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Monday, 24 November 2014



Title :

Plant mineral nutrition

Author :

Salman Bin Abdul Aziz Univeristy

Number of slides:

48

Slideshow :


Content transcript :

1. The Absorption of Water Lecture 2 A
2. The impotence of water for living organisms The Absorption of Water Factor affecting passive water absorption Transport of water within plants The Ascent of Sap
3. Functions of water: 1. is a major component of cells. 2. is a solvent for the uptake and transport of materials. 3. is a good medium for biochemical reactions. 4. is a reactant in many biochemical reactions (i.e., photosynthesis). 5. provides structural support via turgor pressure (i.e., leaves). 6.is the medium for the transfer of plant gametes (sperms swim to eggs). 7.in water, some aquatic plants shed pollen underwater.
4. - Functions of water: 8.Offspring (propagated) dispersal (think "coconut"). 9.Plant movements are the result of water moving into and out of those parts (i.E., Diurnal movements, stomatal opening, flower opening). 10. Cell elongation and growth. 11.Thermal buffer. 12.Perhaps most importantly, water has directed the evolution of all organisms. You can think of morphological features of organisms as a consequence of water availability. For example, consider organisms growing in xeric (dry), mesic (moderate) and hydric (aquatic) environments.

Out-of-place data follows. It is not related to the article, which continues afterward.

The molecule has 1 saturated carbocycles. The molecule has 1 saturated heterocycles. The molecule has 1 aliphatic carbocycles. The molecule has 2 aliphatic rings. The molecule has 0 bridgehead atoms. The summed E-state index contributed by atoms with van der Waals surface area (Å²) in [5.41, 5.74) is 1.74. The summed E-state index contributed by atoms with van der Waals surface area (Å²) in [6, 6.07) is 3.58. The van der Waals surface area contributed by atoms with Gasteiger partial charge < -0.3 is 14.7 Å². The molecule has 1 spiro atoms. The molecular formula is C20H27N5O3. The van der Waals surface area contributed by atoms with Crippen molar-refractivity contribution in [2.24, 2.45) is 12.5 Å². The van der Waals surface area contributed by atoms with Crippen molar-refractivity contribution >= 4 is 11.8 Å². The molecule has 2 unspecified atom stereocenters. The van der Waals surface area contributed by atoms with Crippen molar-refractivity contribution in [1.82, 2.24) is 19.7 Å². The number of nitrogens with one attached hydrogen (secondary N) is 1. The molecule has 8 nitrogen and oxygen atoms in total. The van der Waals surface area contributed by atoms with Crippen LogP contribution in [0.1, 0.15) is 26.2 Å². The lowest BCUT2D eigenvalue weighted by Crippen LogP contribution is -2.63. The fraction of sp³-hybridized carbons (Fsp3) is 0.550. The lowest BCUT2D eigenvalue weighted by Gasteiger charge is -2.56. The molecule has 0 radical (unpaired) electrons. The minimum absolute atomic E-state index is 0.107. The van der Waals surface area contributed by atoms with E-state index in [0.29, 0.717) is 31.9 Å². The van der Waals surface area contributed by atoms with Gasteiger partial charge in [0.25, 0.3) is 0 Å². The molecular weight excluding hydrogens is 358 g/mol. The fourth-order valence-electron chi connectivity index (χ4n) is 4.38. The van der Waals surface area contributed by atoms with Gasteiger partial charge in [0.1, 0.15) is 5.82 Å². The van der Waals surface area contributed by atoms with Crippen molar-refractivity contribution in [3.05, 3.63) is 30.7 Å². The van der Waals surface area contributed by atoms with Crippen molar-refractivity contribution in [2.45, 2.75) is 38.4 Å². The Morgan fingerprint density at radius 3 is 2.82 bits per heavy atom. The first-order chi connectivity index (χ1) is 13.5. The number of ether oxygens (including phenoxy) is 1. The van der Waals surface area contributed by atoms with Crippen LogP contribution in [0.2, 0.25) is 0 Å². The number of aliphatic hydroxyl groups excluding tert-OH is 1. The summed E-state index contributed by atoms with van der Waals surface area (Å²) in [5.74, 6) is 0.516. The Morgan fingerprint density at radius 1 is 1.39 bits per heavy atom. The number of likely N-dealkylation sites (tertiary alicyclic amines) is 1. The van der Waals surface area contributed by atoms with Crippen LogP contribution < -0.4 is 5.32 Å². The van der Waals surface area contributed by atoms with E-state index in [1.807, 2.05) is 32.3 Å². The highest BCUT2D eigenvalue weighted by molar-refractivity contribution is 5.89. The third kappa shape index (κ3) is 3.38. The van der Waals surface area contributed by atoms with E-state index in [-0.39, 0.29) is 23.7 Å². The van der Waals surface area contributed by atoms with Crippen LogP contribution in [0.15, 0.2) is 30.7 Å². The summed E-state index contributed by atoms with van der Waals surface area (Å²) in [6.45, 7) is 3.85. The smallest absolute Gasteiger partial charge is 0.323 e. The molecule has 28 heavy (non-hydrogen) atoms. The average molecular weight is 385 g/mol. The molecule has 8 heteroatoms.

5. Acids and bases : - Water ionizes to a small degree to form a hydrogen ion (or proton) and hydroxide ion (OH-). - In reality, two water molecules form a hydronium ion (H30+) and a hydroxide ion (OH-) - In pure water, [H+] = [OH-] This solution is neutral [H+] > [OH-] Then, the solution is an acid (acidic) [H+] < [OH-] Then the solution is a base (alkaline)
6. Thus: 1.An acid is a substance that increases the [H+], or as the chemists say, is a proton donor. eg. HCl H+ + Cl- 2.A base is a substance that increases the [OH-]; or from the perspective of a proton, a base is a substance that decreases the proton concentration; it is a proton acceptor. e.g. NaOH Na+ + OH- (accepts protons to make water) e.g. NH3 (ammonia) + H+ NH4 + (ammonium ion)
7. Water movement : -  There are two major ways to move molecules: A. Bulk (or Mass) Flow - This is the mass movement of molecules in response to a pressure gradient. - The molecules move from high to à low pressure, following a pressure gradient.
8. Water movement : -  There are two major ways to move molecules: B. Diffusion - The net, random movement of individual molecules from one area to another. The molecules move from [high] à [low], following a concentration gradient. - Another way of stating this is that the molecules move from an area of high free energy (higher concentration) to one of low free energy (lower concentration). The net movement stops when a dynamic equilibrium is achieved.